Your resume is so impressive! You have been around the world for your career. Why do you pursue such an international role? What is your favorite aspect about your career around the world?

For me, what is special about an international career is that you can absorb as much of other cultures as you can by gaining as much experience with other companies as possible. Each company has different ways of working. They have different ways that their orchestras and dancers are trained, and the companies are all organized differently. These differences just broaden your own experience base, which can only help you grow as an artist and as a person.

What have been your favorite moments of working with the Houston Ballet company so far? 

Goodness! There's about a million of them, and I've only been here a year and a half. Working with the company in their first performances in Japan with such an iconic work as Swan Lake was an amazing version of that goodness. The fact that we reached so many people was beautiful. The Nutcracker is also an amazing production! I particularly love the student matinees; I think they're fantastic. Student matinees are great fun because you are reaching kids of all ages, and you feel their excitement and energy. The fact that the students completely buy into the show is magical. There are also so many other great works that we get to do. Romeo and Juliet, Swan Lake, and premieres of new works that are being created all of the time are a lot of fun.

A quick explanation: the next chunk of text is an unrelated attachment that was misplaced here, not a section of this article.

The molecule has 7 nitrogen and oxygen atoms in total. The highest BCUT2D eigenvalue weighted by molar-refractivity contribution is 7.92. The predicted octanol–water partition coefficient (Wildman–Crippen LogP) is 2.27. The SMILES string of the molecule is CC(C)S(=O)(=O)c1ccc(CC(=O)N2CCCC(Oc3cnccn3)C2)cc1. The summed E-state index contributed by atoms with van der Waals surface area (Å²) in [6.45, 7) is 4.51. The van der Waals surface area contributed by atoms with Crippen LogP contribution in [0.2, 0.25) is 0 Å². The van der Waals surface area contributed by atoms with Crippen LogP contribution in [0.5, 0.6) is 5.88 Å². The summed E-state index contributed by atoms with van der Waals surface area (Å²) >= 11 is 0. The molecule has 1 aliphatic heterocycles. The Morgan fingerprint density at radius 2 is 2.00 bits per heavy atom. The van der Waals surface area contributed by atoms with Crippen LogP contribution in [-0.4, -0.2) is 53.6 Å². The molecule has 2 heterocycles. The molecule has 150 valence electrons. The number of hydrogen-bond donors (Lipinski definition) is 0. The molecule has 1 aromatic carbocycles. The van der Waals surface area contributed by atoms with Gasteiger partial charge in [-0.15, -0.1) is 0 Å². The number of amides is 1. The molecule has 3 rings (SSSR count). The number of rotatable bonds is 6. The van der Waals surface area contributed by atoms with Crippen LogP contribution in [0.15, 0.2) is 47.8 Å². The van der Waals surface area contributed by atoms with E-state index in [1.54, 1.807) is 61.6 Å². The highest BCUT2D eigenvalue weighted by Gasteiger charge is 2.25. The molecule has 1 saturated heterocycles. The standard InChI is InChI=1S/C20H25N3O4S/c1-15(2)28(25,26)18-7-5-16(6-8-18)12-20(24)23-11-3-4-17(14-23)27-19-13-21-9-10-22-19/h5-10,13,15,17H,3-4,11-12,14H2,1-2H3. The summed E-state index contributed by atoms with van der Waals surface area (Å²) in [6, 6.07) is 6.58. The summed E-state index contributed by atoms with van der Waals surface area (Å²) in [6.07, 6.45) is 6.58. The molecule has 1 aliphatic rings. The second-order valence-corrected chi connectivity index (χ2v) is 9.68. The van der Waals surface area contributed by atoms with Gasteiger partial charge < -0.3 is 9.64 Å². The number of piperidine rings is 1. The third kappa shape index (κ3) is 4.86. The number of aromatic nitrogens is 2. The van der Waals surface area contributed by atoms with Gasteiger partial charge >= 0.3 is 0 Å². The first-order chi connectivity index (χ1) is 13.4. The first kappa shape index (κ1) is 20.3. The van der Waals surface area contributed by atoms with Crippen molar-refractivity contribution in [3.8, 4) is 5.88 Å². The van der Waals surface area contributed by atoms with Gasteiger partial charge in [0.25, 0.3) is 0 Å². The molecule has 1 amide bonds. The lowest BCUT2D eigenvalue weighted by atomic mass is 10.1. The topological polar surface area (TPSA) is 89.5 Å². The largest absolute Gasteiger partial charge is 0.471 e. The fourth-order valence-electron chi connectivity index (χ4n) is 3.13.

To clarify, what has specifically been your role of in all these productions?

My current role as associate conductor is essentially being the "number two" for most of the repertoire. My job has been to take over seasons once they have opened. So, Maestro will do the majority the orchestral rehearsal, I will do some of it, and then we will have the dress rehearsal. He will open it, possibly do the second show, then I will go in on the third show. Then, we go from there, except in the mixed bills, where I have been responsible for a work or a couple of works within each of those. Also, some admin is mixed into the role, which always comes with these roles once you are in a company.